by Harold Sorto November 15, 2016

This Blog Post is from Our Friends at 3Ders and it was Written by Tess -

Perhaps one of the best things about 3D printing technology is how democratic and accessible it can be. Of course, while not everyone can afford a state of the art industrial or desktop 3D printer, there are tons of options out there for those who want to 3D print for cheap or who want to build their own additive manufacturing systems. Recently, for instance, we came across the particularly inspiring story of Afate Gnikou, a Togolese inventor who built his very own 3D printer from electronic waste he gathered from landfills.

Gnikou’s foray into 3D printing began in 2013, when the 37-year-old geographer took part in a contest organized by local tech incubator WoeLab to build Togo’s first ever 3D printer. At the time, he wanted to draw attention to the huge amount of electronic waste that was ending up in Togolese, Nigerian, and Ghanaian landfills, largely from second hand computers from Europe and abroad, so decided to build his 3D printer out of these wasted materials.

Since participating in the contest, Gnikou has continued to work on his innovative 3D printer, made entirely from recycled parts, and has been recognized for his determination. In 2014, for instance, Gnikou and his team were awarded first place at Fab10, an international event hosted in Barcelona geared towards accessible technologies. As the maker explains, however, even this award did not help him to raise funds or find a partner for the project.

Gnikou at Fab10 in Barcelona (2014)

Despite these challenges, Gnikou is still determined to further develop his 3D printer and turn it into a viable product for the African market. As he explained, “I want to adapt the 3D printer to the Togolese and, indeed, African context and to fit local needs.” This has involved making a more sturdy and durable 3D printer model, and improving its structural frame.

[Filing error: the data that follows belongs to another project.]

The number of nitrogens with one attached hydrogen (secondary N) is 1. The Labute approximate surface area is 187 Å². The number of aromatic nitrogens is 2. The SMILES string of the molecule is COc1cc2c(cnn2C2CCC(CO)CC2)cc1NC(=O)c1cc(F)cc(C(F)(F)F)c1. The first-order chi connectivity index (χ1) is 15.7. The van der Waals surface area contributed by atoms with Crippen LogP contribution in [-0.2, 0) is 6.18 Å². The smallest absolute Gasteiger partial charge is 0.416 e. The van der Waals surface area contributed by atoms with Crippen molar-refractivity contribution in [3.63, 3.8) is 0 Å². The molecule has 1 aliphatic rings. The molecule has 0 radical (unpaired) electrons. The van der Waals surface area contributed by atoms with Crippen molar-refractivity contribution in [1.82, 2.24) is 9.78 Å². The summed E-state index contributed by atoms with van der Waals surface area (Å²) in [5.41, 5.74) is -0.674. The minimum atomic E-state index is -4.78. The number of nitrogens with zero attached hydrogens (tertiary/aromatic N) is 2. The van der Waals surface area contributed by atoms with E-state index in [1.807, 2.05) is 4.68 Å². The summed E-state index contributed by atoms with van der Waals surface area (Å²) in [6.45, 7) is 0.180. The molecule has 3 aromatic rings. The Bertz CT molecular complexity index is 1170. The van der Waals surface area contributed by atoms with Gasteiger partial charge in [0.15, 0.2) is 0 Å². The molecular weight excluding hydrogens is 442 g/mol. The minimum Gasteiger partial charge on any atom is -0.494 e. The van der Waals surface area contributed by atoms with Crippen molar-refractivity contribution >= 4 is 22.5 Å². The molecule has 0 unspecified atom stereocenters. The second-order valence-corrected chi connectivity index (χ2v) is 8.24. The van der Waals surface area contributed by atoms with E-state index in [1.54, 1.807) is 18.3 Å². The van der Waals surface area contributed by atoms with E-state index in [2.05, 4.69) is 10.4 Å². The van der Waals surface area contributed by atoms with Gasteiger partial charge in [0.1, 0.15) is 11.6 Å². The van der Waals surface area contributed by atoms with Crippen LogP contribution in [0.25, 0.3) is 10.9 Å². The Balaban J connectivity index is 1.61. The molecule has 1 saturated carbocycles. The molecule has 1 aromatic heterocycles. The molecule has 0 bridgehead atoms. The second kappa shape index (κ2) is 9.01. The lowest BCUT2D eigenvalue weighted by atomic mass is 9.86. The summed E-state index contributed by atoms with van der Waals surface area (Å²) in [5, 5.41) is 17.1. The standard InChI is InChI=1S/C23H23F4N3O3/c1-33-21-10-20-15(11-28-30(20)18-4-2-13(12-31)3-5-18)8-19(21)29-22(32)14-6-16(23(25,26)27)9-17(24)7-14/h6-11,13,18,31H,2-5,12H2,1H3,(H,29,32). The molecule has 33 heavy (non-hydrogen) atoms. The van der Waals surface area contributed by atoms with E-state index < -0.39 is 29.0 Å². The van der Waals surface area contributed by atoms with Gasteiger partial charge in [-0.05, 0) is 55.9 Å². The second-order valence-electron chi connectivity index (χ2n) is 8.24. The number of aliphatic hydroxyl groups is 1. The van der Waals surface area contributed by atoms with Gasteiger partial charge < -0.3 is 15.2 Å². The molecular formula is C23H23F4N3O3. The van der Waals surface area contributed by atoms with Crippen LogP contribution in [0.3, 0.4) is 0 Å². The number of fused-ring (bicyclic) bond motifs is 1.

For example, while the first 3D printer model was built using the body from a computer, the second iteration has integrated the body of a scanner, and plastic parts from computer monitors. This has allowed him to make the 3D printer more solid than before. Additionally, Gnikou has added lights to the 3D printer, which means it can more easily be used at night or in darker spaces.

3D printed knee prostheses

Ultimately, the Togolese maker is hoping to use his recycled 3D printer to make affordable and custom fit prostheses for the people in his community. As he explained in an interview, “There are many people in my community living with disabilities. If I ask them why they don’t use medical prostheses, they smile and say 'My friend, they are too expensive!.'”

Like in many places, prostheses are still relatively unaccessible in Togo largely because of their high cost. Under the current system, prosthetic devices are all standardized and imported to Togo from abroad, meaning not only high costs but also ill-fitting or generically sized prostheses. Gnikou hopes that his 3D printer will help to create affordable and specially customized prostheses for those who cannot afford regular ones. “With a 3D printer, we could what we need and free our continent from its dependence on imports.”

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Harold Sorto
Harold Sorto


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